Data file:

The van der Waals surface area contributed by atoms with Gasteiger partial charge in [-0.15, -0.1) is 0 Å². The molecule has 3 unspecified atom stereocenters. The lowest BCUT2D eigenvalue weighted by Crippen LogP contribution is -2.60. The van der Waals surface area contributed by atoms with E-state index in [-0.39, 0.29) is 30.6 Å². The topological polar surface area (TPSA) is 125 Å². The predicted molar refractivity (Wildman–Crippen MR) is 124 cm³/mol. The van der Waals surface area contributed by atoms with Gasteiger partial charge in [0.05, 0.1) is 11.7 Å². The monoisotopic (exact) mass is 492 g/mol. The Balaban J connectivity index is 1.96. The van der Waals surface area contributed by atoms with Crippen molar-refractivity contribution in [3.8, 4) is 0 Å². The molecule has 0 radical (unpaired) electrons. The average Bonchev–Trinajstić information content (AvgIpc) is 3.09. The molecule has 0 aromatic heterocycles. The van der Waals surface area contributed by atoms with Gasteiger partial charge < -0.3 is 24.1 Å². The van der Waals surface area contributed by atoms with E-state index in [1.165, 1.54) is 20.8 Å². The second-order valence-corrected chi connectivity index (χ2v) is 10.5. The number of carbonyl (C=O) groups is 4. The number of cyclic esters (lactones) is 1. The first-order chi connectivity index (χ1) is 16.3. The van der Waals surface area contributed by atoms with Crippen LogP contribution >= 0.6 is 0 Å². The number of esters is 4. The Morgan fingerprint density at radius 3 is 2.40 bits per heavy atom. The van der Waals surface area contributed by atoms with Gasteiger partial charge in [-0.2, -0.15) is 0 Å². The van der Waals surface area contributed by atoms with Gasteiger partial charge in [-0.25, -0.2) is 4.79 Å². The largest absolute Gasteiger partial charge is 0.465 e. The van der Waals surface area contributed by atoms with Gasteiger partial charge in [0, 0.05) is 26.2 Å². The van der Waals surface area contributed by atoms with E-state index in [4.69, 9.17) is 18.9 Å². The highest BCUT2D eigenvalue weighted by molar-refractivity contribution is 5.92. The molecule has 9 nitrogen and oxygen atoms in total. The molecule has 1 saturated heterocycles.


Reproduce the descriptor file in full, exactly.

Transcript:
The van der Waals surface area contributed by atoms with Gasteiger partial charge in [-0.15, -0.1) is 0 Å². The molecule has 3 unspecified atom stereocenters. The lowest BCUT2D eigenvalue weighted by Crippen LogP contribution is -2.60. The van der Waals surface area contributed by atoms with E-state index in [-0.39, 0.29) is 30.6 Å². The topological polar surface area (TPSA) is 125 Å². The predicted molar refractivity (Wildman–Crippen MR) is 124 cm³/mol. The van der Waals surface area contributed by atoms with Gasteiger partial charge in [0.05, 0.1) is 11.7 Å². The monoisotopic (exact) mass is 492 g/mol. The Balaban J connectivity index is 1.96. The van der Waals surface area contributed by atoms with Crippen molar-refractivity contribution in [3.8, 4) is 0 Å². The molecule has 0 radical (unpaired) electrons. The average Bonchev–Trinajstić information content (AvgIpc) is 3.09. The molecule has 0 aromatic heterocycles. The van der Waals surface area contributed by atoms with Gasteiger partial charge < -0.3 is 24.1 Å². The van der Waals surface area contributed by atoms with E-state index in [1.165, 1.54) is 20.8 Å². The second-order valence-corrected chi connectivity index (χ2v) is 10.5. The number of carbonyl (C=O) groups is 4. The number of cyclic esters (lactones) is 1. The first-order chi connectivity index (χ1) is 16.3. The van der Waals surface area contributed by atoms with Crippen LogP contribution >= 0.6 is 0 Å². The number of esters is 4. The Morgan fingerprint density at radius 3 is 2.40 bits per heavy atom. The van der Waals surface area contributed by atoms with Gasteiger partial charge in [-0.2, -0.15) is 0 Å². The van der Waals surface area contributed by atoms with Gasteiger partial charge in [-0.25, -0.2) is 4.79 Å². The largest absolute Gasteiger partial charge is 0.465 e. The van der Waals surface area contributed by atoms with Gasteiger partial charge in [0, 0.05) is 26.2 Å². The van der Waals surface area contributed by atoms with E-state index in [4.69, 9.17) is 18.9 Å². The highest BCUT2D eigenvalue weighted by molar-refractivity contribution is 5.92. The molecule has 9 nitrogen and oxygen atoms in total. The molecule has 1 saturated heterocycles.